Well, as I said earlier, we all see things differently so perhaps the walkouts did know a bit about Life and Times but it didn’t work out for them in the flesh. It certainly did for me. Life and Times: Episodes 1-4 was one of the great and glorious theatrical experiences of my very lengthy theatre-going life. In the hands of Nature Theater of Oklahoma the quotidian details of a life are made thrilling and important – made into a musical, in fact, in parts 1 and 2; an Agatha Christie-style thriller in parts 3 and 4 – as they describe discoveries, joys, humiliations and embarrassments common to us all. The triggers for one’s own memory are powerful and deeply, deeply affecting.

On one level this is an incredibly simple idea and yet it requires a high level of virtuosity in performance. The text is far from linear, there are all those interpolated sounds that are vital to the rhythm of the piece and the dance, while not difficult in itself, is extremely repetitive, until it is not. No wonder that, opera-style, sections have a prompter. Surprisingly no choreographer is credited, so presumably the movement is the work of cast and co-directors Pavol Liska and Kelly Copper, Nature Theater of Oklahoma’s founders. The moves are from eurythmics, rhythmic gymnastics and chorus line formations with a touch of marching band vibe and there’s also quite a lot of bobbing up and down. (In Part 2 the main performers, 10 in number, were augmented by a chorus of eight, found and rehearsed locally. They were great.)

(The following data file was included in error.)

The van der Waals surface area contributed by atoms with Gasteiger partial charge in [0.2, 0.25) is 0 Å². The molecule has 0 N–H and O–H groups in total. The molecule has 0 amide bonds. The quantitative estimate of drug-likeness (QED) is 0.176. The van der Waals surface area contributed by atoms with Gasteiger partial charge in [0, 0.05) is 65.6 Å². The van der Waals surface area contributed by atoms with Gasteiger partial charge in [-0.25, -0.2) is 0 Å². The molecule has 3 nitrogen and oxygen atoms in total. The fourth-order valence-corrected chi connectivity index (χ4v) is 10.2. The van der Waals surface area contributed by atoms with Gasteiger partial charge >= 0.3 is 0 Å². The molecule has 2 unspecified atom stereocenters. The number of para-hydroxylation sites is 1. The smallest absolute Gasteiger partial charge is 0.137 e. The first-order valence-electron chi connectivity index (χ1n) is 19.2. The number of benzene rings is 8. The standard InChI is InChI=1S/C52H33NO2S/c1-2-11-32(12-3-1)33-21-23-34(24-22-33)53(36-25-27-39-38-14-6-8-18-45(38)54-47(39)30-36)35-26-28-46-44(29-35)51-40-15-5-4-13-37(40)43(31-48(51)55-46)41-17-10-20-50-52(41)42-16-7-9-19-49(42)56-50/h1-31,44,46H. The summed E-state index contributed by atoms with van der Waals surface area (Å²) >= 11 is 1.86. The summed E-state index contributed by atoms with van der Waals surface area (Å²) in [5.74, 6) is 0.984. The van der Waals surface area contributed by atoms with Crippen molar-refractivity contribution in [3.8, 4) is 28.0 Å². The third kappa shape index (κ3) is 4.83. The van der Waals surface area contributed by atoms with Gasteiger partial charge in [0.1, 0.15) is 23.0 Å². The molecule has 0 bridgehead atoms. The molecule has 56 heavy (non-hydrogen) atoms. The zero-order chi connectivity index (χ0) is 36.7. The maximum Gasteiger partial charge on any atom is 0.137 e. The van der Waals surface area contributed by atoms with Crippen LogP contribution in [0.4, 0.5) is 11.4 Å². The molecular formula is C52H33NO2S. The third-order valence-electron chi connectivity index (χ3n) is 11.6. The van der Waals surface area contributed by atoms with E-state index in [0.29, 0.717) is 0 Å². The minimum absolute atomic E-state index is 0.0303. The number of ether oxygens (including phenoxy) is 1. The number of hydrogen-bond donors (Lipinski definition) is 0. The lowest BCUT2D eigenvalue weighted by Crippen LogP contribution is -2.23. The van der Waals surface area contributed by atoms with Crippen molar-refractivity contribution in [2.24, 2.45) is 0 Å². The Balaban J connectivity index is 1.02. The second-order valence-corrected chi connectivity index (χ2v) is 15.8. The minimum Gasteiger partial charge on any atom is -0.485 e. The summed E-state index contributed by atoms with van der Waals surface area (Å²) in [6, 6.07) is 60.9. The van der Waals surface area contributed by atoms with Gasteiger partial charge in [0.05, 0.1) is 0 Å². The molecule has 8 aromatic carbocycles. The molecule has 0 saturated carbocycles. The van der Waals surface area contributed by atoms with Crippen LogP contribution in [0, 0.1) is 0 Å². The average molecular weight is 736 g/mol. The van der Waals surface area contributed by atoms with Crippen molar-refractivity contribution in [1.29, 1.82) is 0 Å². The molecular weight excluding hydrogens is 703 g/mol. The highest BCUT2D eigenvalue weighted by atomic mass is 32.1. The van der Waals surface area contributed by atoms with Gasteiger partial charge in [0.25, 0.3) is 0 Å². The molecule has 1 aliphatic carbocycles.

I must acknowledge I didn’t quite understand the late appearance in Episode 4 of two creatures from outer space, but I was very tired by this point. I’d be so very happy to have another go at this delightfully mad, intensely absorbing and unique (how often can one assert that?) piece of theatre.

In September The New York Times reported seeing episodes 4.5 and 5 of Life and Times. The former is a half-hour animated film and episode 5 is a book given to each audience member. “The ideal time frame in which to peruse the book, we were told, was 44 minutes and 27 seconds,” wrote the NYT’s Charles Isherwood. And why these radical departures from earlier form? Apparently most of the telephone conversation that was to form the basis of the next instalments was lost in a technical glitch. But for Nature Theater of Oklahoma, another door simply opened.

Room of Regret ends on November 3.